The one and only time I saw Michael Jordan play in person was in June of 1996. Seattle still had the Sonics at that time and they and the Chicago Bulls were in the NBA Finals. The arena was packed. I sat in the high upper decks and players looked like specks. But even from a far off distance, one could tell that Jordan had a skill level that was hard to match. His iconic fadeaway jump-shot was in full form that night. With each leap, he seemed suspended in the air for a split-second longer—out of the reach of everyone else, maintaining a clear view of the basket at all times. It was impressive.
Fast forward six months. I was again at a Sonics basketball game but the circumstances were much different. I was no longer sitting in the upper decks. I was sitting in the wheelchair section. At that time, I was only about two-months post injury—still digesting what a wheelchair-bound life would and could look like.
Still an inpatient at the University of Washington Medical Center, some family friends arranged to break me out of the hospital for the night and take me to a game. I had no idea what to expect. It was one of my first outings outside the hospital walls, let alone to a crowded stadium. It was exciting and scary all at once. And where the evening ended up going, I never could have imagined or anticipated.
When the game was in the final minutes, I was escorted from my sitting area down the elevator and through a long hallway to the side of the court. After the final buzzer rang, the Sonics players walked past me as they went to their locker room. As I looked to the sky to see their faces, I felt my wheelchair begin to move. I was getting pushed in the direction of the players and soon saw that I too was going through the doorway to the Sonics locker room. “How is this happening?” I thought to myself. Behold the power of who you know.
My little league baseball coach’s son worked for the Sonics. And a dear friend of mine’s dad was a sportswriter for the Seattle Times. Combining their connections, doors literally opened and an incredible experience ensued.
My favorite player in the Sonics lineup was Sam Perkins. Known as “Big Smooth”, he would notoriously find a way to get to the outside and drain 3-pointers. On the night I went to the game, Sam was exceptionally hot. He tied the NBA record by going 8 for 8 from 3-point range. It was awesome. And the crowd went nuts as the field goals continued to compound.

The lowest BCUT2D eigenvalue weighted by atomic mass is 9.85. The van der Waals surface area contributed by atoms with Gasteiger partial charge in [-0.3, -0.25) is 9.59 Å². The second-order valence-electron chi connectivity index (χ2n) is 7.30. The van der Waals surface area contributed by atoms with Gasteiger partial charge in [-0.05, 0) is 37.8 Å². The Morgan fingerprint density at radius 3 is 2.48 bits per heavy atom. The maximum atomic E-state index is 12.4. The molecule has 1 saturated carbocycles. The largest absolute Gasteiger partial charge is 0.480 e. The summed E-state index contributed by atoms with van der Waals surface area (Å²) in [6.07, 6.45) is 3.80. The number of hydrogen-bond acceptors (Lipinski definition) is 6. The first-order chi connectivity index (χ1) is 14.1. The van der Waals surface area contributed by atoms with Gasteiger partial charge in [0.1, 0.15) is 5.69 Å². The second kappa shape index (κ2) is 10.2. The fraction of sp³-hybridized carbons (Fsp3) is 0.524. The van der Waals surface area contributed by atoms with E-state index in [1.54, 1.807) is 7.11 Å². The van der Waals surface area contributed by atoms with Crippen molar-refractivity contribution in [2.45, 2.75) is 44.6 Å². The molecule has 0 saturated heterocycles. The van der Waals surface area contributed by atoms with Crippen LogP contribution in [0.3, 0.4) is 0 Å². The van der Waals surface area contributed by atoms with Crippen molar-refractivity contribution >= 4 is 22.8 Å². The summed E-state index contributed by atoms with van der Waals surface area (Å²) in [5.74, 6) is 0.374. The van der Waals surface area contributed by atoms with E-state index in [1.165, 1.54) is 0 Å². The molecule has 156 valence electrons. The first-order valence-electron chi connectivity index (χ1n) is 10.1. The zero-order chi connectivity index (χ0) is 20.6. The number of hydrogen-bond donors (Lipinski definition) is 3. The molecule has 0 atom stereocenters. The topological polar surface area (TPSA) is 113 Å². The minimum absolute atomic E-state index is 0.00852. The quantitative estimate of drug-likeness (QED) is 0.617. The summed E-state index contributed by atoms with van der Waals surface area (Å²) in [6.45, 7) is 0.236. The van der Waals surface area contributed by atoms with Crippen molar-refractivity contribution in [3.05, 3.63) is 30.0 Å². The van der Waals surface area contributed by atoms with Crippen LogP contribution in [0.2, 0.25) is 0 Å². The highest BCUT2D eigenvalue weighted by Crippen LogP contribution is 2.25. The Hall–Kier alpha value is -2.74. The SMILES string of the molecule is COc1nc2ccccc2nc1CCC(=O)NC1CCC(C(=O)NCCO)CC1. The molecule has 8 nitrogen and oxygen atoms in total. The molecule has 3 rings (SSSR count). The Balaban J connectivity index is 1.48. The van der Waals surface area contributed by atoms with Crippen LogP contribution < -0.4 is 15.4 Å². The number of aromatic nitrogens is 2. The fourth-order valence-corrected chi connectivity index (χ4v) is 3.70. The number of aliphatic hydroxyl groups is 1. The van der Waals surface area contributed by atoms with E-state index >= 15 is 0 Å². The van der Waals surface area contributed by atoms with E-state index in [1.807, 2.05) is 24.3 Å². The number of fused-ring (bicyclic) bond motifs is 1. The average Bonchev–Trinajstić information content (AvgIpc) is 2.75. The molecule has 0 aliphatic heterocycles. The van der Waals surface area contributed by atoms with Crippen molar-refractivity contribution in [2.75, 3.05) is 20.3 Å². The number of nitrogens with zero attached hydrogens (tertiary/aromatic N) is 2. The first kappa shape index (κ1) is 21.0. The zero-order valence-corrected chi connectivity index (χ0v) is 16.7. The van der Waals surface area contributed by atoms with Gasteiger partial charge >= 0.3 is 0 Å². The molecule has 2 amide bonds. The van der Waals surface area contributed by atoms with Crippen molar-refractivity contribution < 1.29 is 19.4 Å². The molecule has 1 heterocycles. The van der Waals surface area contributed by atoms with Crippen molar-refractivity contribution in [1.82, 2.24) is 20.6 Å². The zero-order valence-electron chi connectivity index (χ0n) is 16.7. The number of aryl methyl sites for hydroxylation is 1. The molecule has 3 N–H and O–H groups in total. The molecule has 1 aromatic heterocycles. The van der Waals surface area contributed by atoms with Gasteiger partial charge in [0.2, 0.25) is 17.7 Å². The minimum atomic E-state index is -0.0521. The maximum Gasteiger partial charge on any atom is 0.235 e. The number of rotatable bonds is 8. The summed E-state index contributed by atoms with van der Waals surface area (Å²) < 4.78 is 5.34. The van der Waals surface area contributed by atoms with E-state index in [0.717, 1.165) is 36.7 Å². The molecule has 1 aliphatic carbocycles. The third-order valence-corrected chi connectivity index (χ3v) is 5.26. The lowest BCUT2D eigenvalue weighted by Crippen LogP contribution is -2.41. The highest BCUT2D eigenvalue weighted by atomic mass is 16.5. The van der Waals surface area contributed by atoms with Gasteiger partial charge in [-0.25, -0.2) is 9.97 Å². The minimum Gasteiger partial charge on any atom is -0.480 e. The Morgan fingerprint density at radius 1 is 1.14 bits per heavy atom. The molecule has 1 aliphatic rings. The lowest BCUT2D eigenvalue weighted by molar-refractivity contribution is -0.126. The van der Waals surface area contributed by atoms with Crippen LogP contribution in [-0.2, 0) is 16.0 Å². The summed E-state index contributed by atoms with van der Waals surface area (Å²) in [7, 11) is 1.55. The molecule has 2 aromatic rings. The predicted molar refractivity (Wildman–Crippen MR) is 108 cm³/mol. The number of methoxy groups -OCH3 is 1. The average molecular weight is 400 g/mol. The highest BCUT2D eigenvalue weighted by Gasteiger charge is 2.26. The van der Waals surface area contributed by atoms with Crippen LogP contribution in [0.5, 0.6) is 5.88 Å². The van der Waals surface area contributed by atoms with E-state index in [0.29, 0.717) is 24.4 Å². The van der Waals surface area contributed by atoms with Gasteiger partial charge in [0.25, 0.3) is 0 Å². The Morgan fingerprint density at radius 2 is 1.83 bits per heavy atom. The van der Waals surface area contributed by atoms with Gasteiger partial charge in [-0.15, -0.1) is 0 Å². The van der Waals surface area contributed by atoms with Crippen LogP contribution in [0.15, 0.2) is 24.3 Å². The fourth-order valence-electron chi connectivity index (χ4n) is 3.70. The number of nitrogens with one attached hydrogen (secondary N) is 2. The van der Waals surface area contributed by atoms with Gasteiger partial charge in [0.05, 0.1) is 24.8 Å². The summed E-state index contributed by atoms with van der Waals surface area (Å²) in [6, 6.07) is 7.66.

Meeting the Sonics team in their locker room was beyond belief, but for me, having a conversation with Sam Perkins was the ultimate prize. Tripping over my words, I commended his performance and went through the play-by-play of how he gets open, gives that brief “Big Smooth” look, and then tosses the ball up knowing it is going to go in. I reached out my hand to shake his. His monstrous hand completely engulfed mine. It was so surreal.
The few minutes I had with Mr. Perkins were an absolute delight. The conversation was short and sweet and perfect. And it actually lead to something mind blowing a few months later.
While in the hospital, friends and family were ever the optimists and always there to encourage and inquire about my progress. But they also felt the need and want to do more. Some of my mom’s friends banded together and came up with the idea to hold an auction in the spirit of fundraising. Their goal was to create a nest egg of sorts for me to use whenever I needed it. Their plan was simple—families and friends within their own networks had connections to items of value. Vacation property? Auction item. Abundant wine collection? Auction item. Excess airline miles? Auction item. And the list went on and on. But there was one item in particular that became the most coveted of them all: a Chicago Bulls jersey, #23, autographed by Michael Jordan. So how does one get a Bulls jersey autographed by Michael Jordan? Great question. Sam Perkins.